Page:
The lead industry has called on EU regulators to listen as it shapes its REACH regulation and consider the far-reaching and negative consequences.
Lisa Allen, senior regulatory affairs manager at the International Lead Association, told her audience at the ILA’s #Pb2023 conference in Athens, Greece, on Thursday that the regulation had caused uncertainty for business, and the EU knew this.
The EU is undertaking a review of the regulation with a view to including lead in Annex XIV of the REACH Authorisation List, as reported in April. It may be past 2030 before revisions to REACH are implemented, she said. She noted there are elections to the European parliament in 2024, which may change sentiment.
The ILA aims to stop lead metal being included in the annex, she said. “We need regulators to work with us.” She added: “They need to listen to us to make informed decisions.” The ILA and others are industry experts and willing to help identify and use more effective and proportionate measures.
“If this went through there would be so many applications for lead metal that it would be an unprecedented workload,” Allen said. “They already have a huge workload and that’s without lead.”
It would also stifle innovation and long-term investment in the EU, she said.
She went on to say the aim is for the EU to adopt alternative risk management measures that do not negatively impact battery and other critical uses. That would ensure policymakers recognise the societal and economic benefits of a strategically autonomous, key raw material.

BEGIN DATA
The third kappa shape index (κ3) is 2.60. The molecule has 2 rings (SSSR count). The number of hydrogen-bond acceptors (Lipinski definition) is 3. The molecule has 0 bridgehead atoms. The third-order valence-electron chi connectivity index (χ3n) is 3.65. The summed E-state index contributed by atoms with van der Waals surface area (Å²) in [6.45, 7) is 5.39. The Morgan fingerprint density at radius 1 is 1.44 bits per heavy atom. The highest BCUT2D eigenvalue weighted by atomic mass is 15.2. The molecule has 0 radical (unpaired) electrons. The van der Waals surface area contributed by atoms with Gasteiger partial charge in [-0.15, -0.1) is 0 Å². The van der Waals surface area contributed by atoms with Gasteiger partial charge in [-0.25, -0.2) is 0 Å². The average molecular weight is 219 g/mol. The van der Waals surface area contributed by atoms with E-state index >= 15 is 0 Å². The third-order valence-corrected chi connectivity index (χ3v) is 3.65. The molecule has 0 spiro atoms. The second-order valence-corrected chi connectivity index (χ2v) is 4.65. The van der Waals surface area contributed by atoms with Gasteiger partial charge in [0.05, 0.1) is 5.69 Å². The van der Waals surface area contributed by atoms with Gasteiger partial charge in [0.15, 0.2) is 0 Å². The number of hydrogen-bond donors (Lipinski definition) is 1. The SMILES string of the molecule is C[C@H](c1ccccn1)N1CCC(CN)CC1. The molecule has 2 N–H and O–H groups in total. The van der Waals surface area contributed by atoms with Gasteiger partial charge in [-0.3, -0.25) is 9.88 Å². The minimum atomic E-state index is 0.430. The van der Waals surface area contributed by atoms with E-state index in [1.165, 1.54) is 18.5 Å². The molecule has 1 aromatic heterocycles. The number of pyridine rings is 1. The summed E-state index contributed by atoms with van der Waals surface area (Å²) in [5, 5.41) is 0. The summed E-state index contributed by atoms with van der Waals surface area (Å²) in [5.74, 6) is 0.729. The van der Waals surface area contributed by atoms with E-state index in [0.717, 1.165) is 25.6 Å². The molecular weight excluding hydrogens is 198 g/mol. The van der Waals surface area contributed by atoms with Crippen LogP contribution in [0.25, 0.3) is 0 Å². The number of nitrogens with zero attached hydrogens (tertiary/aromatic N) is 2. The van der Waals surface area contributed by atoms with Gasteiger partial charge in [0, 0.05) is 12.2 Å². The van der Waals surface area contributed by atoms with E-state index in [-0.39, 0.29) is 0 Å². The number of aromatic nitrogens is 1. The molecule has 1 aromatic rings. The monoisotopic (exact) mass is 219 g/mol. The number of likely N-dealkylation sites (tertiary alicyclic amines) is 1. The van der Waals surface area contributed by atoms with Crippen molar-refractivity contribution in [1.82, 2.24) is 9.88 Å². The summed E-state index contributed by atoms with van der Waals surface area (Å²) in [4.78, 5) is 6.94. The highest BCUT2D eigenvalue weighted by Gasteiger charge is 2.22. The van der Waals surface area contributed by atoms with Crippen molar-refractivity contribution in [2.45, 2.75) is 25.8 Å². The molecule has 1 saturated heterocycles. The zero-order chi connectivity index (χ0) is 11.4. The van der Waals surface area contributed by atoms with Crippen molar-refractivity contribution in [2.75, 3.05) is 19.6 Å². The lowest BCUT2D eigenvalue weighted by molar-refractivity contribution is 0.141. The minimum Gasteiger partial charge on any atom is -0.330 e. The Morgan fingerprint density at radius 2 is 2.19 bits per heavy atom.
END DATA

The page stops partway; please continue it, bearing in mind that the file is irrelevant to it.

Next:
In his presentation, the ILA’s regulatory affairs director, Steve Binks, said he had “never seen such a proliferation of regulations” in his career.
The overarching aim of the EU’s European Green Deal is to reach net-zero greenhouse gas emissions within the EU and deliver a pollution-free environment by 2050. The wording “Pollution-free” was changed from “toxic-free”, a change which has left industry wondering about the significance, he said.
Europe is not the only region with developing regulation, he said. The US has the Inflation Reduction Act, plus NAAQS, NESHAP, OSHA OEL, and TSCA. India brought in battery waste management rules in 2022, and China has a raft of measures, including an action plan for prevention and control of waste lead battery pollution, standards for the lead and zinc industry, national standards for e-bikes, and guidance on energy and emission reductions in the energy-intensive industries.
Photo: The ILA’s senior regulatory affairs manager, Lisa Allen, said EU regulators “need to listen to us to make informed decisions.”